Celine Dion’s eleventh english-language studio album Loved Me Back To Life
While Celine Dion‘s voice is unmistakably recognizable, her eleventh english-language album is less so. Loved Me Back To Life is vastly different for the French-Canadian singer when comparing the material she has released over the last two decades.
The master of the love ballad and the queen of cheesy soft pop, Celine Dion takes a long overdue approach to providing a slightly more modern sound in her music that incorporates styles used by some of the biggest pop stars of today.
The first single and title track, for example, is her initial attempt for the record at appealing to mainstream audiences. Co-written by Sia, the song has elements of a Rihanna ballad and has more of a focus on the production style rather than Celine’s voice. So much so that the song is rather crowded.
From there, Celine goes to an upbeat number on Somebody Loves Somebody before backing down again in the Ne-Yo duet Incredible and picking it up a notch in the Danny Mercer produced Save Your Soul. There’s a touch of modern in this album that seems to add the hint that Celine has suddenly gotten a bit “with it.”
She has always been a rather “safe” artist. I might even suggest that she’s the safest singer in the music industry, but if anything she has ever done in her recordings has been deemed risky, it might be this album. While there’s nothing new or groundbreaking on Loved Me Back To Life, the approach to the music shows Celine in a different light.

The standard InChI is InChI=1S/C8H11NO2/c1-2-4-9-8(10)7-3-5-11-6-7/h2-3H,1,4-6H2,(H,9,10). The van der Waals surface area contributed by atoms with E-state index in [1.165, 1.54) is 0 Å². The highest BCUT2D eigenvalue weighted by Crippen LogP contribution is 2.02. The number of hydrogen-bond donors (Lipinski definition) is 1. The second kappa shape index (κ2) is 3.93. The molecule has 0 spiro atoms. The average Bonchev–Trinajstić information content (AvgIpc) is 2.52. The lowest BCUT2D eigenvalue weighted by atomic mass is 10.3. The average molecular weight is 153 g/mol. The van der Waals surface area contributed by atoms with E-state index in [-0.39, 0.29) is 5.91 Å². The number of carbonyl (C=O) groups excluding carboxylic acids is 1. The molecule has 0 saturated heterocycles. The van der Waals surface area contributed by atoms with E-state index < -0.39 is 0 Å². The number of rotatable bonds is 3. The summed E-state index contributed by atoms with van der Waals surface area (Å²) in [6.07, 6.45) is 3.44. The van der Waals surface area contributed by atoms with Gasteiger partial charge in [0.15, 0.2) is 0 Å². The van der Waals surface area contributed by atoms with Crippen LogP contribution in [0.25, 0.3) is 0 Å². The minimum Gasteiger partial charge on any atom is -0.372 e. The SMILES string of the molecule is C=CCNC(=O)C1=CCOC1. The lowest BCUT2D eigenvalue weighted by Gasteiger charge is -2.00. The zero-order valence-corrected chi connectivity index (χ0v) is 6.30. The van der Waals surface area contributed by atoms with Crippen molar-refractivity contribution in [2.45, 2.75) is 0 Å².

Breakaway is a pretty raw-sounding ballad that Celine could have sung to the high heavens like so many ballads before it, but she doesn’t. It sounds different for her. It’s as if she knows we’re all aware of her vocal abilities and now she’s changing it up just a bit.
Overjoyed, the duet with Stevie Wonder, is quite hokey, and it’s difficult to take her singing the lyrics to At Seventeen seriously, but all the same, Celine is charming.
On Loved Me Back To Life, like all of Celine’s albums, the real work comes down to the songs chosen. This time around, it seems that the songs have been selected to show a different side of her and to give her a slightly updated sound. It’s not a stretch beyond what anyone would expect from a Celine Dion album but it’s not completely a redoing of everything that she’s done before either. While criticism might come as a result of her attempting to recreate the pop hits of today, it’s still a step up from her usual fare of overblown love ballads. She seems more in-tune with herself and her surroundings and as such, this album comes off as feeling more authentic than Celine has felt in ages.
1. Loved Me Back To Life
2. Somebody Loves Somebody
3. Incredible [with Ne-Yo]
4. Water And A Flame
6. Save Your Soul
7. Didn’t Know Love
8. Thank You
9. Overjoyed [with Stevie Wonder]
11. At Seventeen
12. Always Be Your Girl
13. Unfinished Songs